The resources here are curated in order to provide a more in-depth knowledge of language assessment and testing.

Online Resources in Testing and Assessment

  • Language Testing Resources Website — a website maintained by Professor Glen Fulcher that provides a wealth or resources related to language testing. Fulcher mentions that it features “resources on language testing, such as articles, features, videos and audio, [which] are made freely available for language teachers, language testers, and students of language testing, applied linguistics, and languages.”
  • International Language Testing Association (ILTA) –ILTA is an international group of language testing and assessment scholars and practitioners whose dedication and work are respected both within and outside the profession, and who together define what it means to be a language tester.
  • Program for International Student Assessment (PISA)–a triennial international survey which aims to evaluate education systems worldwide by testing the skills and knowledge of 15-year-old students.
  • Midwest Association of Language Testers –The purpose of the Midwest Association of Language Testers (MwALT) is to foster understanding of the principles of language assessment in educational settings in the Midwest.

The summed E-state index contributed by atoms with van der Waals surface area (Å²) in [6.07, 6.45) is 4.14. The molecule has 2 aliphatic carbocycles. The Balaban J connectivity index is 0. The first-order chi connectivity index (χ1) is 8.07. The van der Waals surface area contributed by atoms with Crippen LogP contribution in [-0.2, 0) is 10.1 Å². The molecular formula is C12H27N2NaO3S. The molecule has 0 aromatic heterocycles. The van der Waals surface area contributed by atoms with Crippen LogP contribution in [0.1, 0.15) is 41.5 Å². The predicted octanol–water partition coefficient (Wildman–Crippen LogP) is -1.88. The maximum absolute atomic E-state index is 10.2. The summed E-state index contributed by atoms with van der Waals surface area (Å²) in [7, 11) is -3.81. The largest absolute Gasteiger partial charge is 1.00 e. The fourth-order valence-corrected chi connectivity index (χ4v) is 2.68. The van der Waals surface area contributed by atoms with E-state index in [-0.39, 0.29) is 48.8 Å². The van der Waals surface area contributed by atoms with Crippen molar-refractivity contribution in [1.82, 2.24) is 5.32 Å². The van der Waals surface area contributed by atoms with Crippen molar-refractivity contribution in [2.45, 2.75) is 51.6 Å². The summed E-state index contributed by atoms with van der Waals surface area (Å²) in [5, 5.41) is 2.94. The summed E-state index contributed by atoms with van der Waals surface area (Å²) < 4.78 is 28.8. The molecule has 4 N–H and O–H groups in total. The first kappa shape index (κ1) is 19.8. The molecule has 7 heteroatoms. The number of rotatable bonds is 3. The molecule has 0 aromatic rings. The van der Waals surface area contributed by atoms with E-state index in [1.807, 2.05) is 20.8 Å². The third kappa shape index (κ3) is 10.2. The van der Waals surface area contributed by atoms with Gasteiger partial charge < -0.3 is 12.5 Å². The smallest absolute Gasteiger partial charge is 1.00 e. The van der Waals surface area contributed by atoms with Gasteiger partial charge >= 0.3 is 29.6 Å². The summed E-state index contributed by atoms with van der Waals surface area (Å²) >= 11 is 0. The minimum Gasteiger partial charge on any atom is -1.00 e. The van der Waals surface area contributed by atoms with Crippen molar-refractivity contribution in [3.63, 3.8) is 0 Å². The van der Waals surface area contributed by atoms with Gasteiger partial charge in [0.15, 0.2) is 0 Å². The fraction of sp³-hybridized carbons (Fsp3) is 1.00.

• Association of Language Testers in Europe –ALTE is an association of language test providers who work together to promote the fair and accurate assessment of linguistic ability across Europe and beyond. They also feature resources on their site that are helpful for designing assessments related to the CEFR.
  • Canadian Association of Language Assessment –CALA is a professional and academic association dealing with language assessment in Canada.

Academic Journals

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If you have ever written a conference proposal and gotten rejected, then you’ve probably been left wondering why your proposal was not selected over others. Writing a successful conference proposal continues to be a daunting task for us as teaching professionals. Whats more, the feedback we receive on rejected proposals is often written in cryptic commentaries that provide little to no direction on how to better successfully meet future proposal expectations.¬†We know that the work that we do both in and out of the classroom is valuable and can help make a difference in our field when shared with others, but the conference proposal for many of us continues to be a murky genre navigate.

In this blog post, I’ll cover share some of the genre expectations behind the conference proposal and provide you with some tips on writing one. This post is written with a nod to a Swalsian genre analysis perspective of the conference proposal in that it attempts to identify the major moves of the genre. Continue reading